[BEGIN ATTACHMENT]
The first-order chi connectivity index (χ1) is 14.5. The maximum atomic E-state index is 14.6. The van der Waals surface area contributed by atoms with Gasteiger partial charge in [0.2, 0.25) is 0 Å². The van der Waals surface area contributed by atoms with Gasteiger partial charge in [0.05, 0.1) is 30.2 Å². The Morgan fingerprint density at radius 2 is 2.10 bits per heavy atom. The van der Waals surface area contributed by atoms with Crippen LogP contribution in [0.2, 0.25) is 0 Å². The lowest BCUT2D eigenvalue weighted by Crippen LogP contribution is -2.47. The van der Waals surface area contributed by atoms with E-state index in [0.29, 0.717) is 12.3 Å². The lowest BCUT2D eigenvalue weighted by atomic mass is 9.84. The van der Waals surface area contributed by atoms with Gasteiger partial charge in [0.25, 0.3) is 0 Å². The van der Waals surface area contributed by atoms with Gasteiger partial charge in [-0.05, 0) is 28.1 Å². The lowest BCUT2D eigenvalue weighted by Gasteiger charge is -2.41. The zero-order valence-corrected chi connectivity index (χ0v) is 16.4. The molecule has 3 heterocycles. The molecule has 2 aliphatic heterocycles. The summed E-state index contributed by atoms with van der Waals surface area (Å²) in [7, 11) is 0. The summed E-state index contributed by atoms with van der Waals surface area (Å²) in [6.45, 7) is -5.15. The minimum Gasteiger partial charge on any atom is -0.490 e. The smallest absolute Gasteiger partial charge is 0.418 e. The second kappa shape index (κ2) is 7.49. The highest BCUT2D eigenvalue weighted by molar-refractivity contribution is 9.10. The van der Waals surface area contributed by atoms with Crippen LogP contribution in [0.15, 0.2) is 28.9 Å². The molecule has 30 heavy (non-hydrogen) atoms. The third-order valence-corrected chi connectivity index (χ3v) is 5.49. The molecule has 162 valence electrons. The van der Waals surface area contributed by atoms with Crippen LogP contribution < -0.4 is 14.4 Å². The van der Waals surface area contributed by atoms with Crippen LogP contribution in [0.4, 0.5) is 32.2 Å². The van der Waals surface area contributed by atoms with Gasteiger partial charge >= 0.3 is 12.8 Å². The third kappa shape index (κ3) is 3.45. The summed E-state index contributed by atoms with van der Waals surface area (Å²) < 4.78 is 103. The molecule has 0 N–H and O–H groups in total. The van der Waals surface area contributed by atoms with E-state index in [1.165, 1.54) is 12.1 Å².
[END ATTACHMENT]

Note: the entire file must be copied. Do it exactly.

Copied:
The first-order chi connectivity index (χ1) is 14.5. The maximum atomic E-state index is 14.6. The van der Waals surface area contributed by atoms with Gasteiger partial charge in [0.2, 0.25) is 0 Å². The van der Waals surface area contributed by atoms with Gasteiger partial charge in [0.05, 0.1) is 30.2 Å². The Morgan fingerprint density at radius 2 is 2.10 bits per heavy atom. The van der Waals surface area contributed by atoms with Crippen LogP contribution in [0.2, 0.25) is 0 Å². The lowest BCUT2D eigenvalue weighted by Crippen LogP contribution is -2.47. The van der Waals surface area contributed by atoms with E-state index in [0.29, 0.717) is 12.3 Å². The lowest BCUT2D eigenvalue weighted by atomic mass is 9.84. The van der Waals surface area contributed by atoms with Gasteiger partial charge in [0.25, 0.3) is 0 Å². The van der Waals surface area contributed by atoms with Gasteiger partial charge in [-0.05, 0) is 28.1 Å². The lowest BCUT2D eigenvalue weighted by Gasteiger charge is -2.41. The zero-order valence-corrected chi connectivity index (χ0v) is 16.4. The molecule has 3 heterocycles. The molecule has 2 aliphatic heterocycles. The summed E-state index contributed by atoms with van der Waals surface area (Å²) in [7, 11) is 0. The summed E-state index contributed by atoms with van der Waals surface area (Å²) in [6.45, 7) is -5.15. The minimum Gasteiger partial charge on any atom is -0.490 e. The smallest absolute Gasteiger partial charge is 0.418 e. The second kappa shape index (κ2) is 7.49. The highest BCUT2D eigenvalue weighted by molar-refractivity contribution is 9.10. The van der Waals surface area contributed by atoms with Crippen LogP contribution in [0.15, 0.2) is 28.9 Å². The molecule has 30 heavy (non-hydrogen) atoms. The third-order valence-corrected chi connectivity index (χ3v) is 5.49. The molecule has 162 valence electrons. The van der Waals surface area contributed by atoms with Crippen LogP contribution < -0.4 is 14.4 Å². The van der Waals surface area contributed by atoms with Crippen LogP contribution in [0.4, 0.5) is 32.2 Å². The van der Waals surface area contributed by atoms with Gasteiger partial charge >= 0.3 is 12.8 Å². The third kappa shape index (κ3) is 3.45. The summed E-state index contributed by atoms with van der Waals surface area (Å²) < 4.78 is 103. The molecule has 0 N–H and O–H groups in total. The van der Waals surface area contributed by atoms with E-state index in [1.165, 1.54) is 12.1 Å².